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DRI DIETARY REFERENCE INTAKES FOR Vitamin C, Vitamin E, Selenium, and Carotenoids
α-tocopherol concentrations, including those in the nervous tissues (Burton et al., 1998). Importantly, the lower dose, even though given for more than a year and a half, did not increase tissue tocopherol concentrations.
Clinical Effects of Inadequate Intake
Prevalence of Vitamin E Deficiency
Vitamin E deficiency occurs only rarely in humans, and overt deficiency symptoms in normal individuals consuming diets low in vitamin E have never been described. Vitamin E deficiency occurs only as a result of genetic abnormalities in α-TTP, as a result of various fat malabsorption syndromes (Rader and Brewer, 1993; Sokol, 1993), or as a result of protein-energy malnutrition (Kalra et al., 1998; Laditan and Ette, 1982).
Only a handful of families with clinically evident vitamin E deficiency due to a mutation of the α-TTP have been described (Cavalier et al., 1998). The prevalence of less drastic abnormalities in TTP, or the occurrence of heterozygotes for α-TTP gene defects, is not known. It is important to note that symptoms associated with TTP defects and malabsorption syndromes can be reversed by vitamin E supplementation if it is provided before irreversible neurological injury occurs (Kohlschütter et al., 1988; Muller et al., 1985; Schuelke et al., 1999; Sokol et al., 1985, 1988).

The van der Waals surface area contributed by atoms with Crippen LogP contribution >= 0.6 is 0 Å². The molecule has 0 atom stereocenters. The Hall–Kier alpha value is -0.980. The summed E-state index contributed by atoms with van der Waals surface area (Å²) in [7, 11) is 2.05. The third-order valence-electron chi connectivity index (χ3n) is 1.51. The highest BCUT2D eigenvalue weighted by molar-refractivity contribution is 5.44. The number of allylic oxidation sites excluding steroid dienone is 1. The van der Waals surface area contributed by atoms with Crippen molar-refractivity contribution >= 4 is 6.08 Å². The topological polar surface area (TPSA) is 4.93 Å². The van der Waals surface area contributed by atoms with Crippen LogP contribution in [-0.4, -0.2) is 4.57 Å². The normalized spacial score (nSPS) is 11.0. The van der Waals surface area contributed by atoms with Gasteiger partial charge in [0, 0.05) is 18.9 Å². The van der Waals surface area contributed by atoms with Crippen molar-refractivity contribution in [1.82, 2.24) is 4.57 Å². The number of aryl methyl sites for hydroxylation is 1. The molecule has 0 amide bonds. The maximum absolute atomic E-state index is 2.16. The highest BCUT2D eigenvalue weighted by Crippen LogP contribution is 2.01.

Clinical Signs of Deficiency
The primary human vitamin E deficiency symptom is a peripheral neuropathy characterized by the degeneration of the large-caliber axons in the sensory neurons (Sokol, 1988). Other vitamin E deficiency symptoms observed in humans include spinocerebellar ataxia, skeletal myopathy, and pigmented retinopathy (Sokol, 1993). Typical symptoms of vitamin E deficiency are given in Table 6-2.
A distinct pattern in the progression of neurologic symptoms resulting from vitamin E deficiency in humans has been described (Sokol, 1993). By the end of the first decade of life untreated patients with chronic cholestatic hepatobiliary disease have a combination of spinocerebellar ataxia, neuropathy, and ophthalmoplegia. However, the progression of neurological symptoms is slower in children with cystic fibrosis and abetalipoproteinemia. The symptomatology of vitamin E deficiency in AVED is similar to that found in these latter patients (Amiel et al., 1995; Sokol et al., 1988). These